French Forces have decided to retreat from Mali to Niger Republic, a move analysts say would boost Military collaboration to fight insurgents and other assailants in the country.
Colonel Hervé Pierre, the man in charge of coordinating France’s pivot from Mali to Niger, spoke to newsmen about the “extremely complex” reorganisation.
Following President Macron‘s announcement in February that “multiple obstructions” by Mali had made it difficult for France to continue its operation there, more than 2,400 French soldiers stationed in Mali as part of Operation Barkhane are retreating.
According to analysts, the military reorganisation, which is estimated to take four to six months, is part of a larger effort by Paris and its European allies to reconsider their regional policy after nine years of fighting in Mali.
The pullout will also give Mali’s military junta, which seized power in a coup in 2020, time to consider its own strategic relationships with Sahelian countries like Russia and Turkey.
While Niger already serves as a major air hub for French forces, it will now be at the centre of the Barkhane operation, with a command centre being established in Niamey.
Colonel Hervé Pierre, a veteran of many French deployments in Africa, said French troops will be stationed along the border, keeping Barkhane close to Mali.
“The border is a favoured spot for armed terrorists to settle, hide and refuel and so that is where we will have to go and look for them,” he told newsmen.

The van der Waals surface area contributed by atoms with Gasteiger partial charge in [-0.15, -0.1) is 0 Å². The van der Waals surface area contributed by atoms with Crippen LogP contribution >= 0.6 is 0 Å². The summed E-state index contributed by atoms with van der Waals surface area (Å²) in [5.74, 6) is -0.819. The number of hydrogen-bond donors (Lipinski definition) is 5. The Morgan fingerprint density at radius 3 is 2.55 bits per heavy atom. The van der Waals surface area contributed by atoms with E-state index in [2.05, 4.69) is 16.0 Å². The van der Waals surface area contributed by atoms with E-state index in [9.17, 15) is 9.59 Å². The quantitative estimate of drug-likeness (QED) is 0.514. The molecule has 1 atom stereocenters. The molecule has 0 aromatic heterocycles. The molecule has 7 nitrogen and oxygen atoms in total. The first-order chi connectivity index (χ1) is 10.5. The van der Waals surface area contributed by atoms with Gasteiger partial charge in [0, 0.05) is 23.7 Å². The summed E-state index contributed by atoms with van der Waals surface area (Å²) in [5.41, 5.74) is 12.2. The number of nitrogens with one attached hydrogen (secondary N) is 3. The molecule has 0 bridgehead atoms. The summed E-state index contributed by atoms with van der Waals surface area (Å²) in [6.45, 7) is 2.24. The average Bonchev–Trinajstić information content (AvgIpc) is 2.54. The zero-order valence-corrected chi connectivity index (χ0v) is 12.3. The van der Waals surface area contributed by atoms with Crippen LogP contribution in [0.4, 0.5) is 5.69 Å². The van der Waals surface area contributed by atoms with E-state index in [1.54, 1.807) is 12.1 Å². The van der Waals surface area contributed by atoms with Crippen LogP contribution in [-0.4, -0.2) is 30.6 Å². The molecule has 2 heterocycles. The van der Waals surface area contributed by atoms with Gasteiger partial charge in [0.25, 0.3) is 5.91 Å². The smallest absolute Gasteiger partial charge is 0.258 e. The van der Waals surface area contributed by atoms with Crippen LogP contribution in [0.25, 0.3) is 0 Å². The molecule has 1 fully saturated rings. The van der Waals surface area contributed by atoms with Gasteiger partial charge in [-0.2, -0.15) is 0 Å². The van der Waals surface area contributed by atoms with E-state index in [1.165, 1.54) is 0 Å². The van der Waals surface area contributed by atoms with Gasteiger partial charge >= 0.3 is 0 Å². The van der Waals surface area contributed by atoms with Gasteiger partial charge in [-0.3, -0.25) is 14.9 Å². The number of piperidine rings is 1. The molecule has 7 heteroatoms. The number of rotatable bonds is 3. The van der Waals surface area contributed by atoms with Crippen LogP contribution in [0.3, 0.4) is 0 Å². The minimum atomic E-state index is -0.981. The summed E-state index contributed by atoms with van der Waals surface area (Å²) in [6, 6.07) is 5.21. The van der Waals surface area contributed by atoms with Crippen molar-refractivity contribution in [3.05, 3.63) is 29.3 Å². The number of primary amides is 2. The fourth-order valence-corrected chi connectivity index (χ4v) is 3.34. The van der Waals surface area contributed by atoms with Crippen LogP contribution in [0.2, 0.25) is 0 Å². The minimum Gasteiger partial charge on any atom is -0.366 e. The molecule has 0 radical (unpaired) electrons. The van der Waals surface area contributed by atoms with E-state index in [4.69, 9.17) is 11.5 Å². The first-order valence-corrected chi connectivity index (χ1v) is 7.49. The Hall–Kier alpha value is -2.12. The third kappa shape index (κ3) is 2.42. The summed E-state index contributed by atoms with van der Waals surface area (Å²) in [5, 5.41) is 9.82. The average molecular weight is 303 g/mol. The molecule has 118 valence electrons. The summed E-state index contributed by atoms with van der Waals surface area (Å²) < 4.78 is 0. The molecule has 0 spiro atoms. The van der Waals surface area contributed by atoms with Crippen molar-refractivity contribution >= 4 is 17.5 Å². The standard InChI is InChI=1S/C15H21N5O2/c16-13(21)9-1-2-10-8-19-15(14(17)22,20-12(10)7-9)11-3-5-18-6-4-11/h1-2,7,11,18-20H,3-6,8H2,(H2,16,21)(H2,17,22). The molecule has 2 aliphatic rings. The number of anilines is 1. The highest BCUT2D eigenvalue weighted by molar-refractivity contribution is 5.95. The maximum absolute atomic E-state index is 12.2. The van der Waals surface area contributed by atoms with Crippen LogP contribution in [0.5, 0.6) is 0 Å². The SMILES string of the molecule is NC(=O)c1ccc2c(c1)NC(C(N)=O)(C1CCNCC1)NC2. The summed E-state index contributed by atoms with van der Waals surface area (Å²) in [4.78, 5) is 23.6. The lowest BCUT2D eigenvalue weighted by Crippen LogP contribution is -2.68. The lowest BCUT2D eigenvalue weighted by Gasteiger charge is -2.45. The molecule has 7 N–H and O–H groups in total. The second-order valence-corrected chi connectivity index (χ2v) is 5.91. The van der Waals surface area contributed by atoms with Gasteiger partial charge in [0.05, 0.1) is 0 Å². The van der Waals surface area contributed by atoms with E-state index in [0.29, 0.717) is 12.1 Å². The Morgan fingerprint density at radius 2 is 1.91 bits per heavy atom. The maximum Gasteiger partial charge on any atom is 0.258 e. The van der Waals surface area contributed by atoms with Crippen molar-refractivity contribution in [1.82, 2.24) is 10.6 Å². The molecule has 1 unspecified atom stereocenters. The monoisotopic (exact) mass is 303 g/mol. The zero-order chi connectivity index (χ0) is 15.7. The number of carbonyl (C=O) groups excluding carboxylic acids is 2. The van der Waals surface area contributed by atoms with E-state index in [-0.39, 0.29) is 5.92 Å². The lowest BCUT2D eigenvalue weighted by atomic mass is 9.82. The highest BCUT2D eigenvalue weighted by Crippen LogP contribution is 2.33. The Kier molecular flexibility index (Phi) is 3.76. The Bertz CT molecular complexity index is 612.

To prevent a security vacuum, General Laurent Michon, who oversees the Barkhane force, said the pullout would need to be planned with Mali’s military “as swiftly as feasible.”
France also wanted to be “assured” that Malian troops would be able to take over the country’s bases.
According to data from the French Ministry of Defence, Operation Barkhane has three military locations in northern Mali, with the majority of personnel based in Gao, where the tactical desert unit is based.
The rural communities of Gossi, near the Burkina Faso border, and Menaka, near the Niger border, are the other two.
The improved military cooperation agreement between Niger’s army and France must still be approved by parliament, which is expected to pass.
The change in France’s military approach comes as bloodshed in Mali has risen in recent weeks, with at least 400 people dead in a series of atrocities carried out by the local Islamic State affiliate.
It also comes at a time when anti-French sentiment is rising in Sahel countries.
However, Paris has been quick to dismiss claims that it failed in its mission, which has been compared to the US withdrawal from Afghanistan, instead claiming that its speedy departure is due to both local and global politics.
“We cannot remain militarily engaged alongside de-facto authorities whose strategy and hidden aims we do not share,” Macron told journalists.
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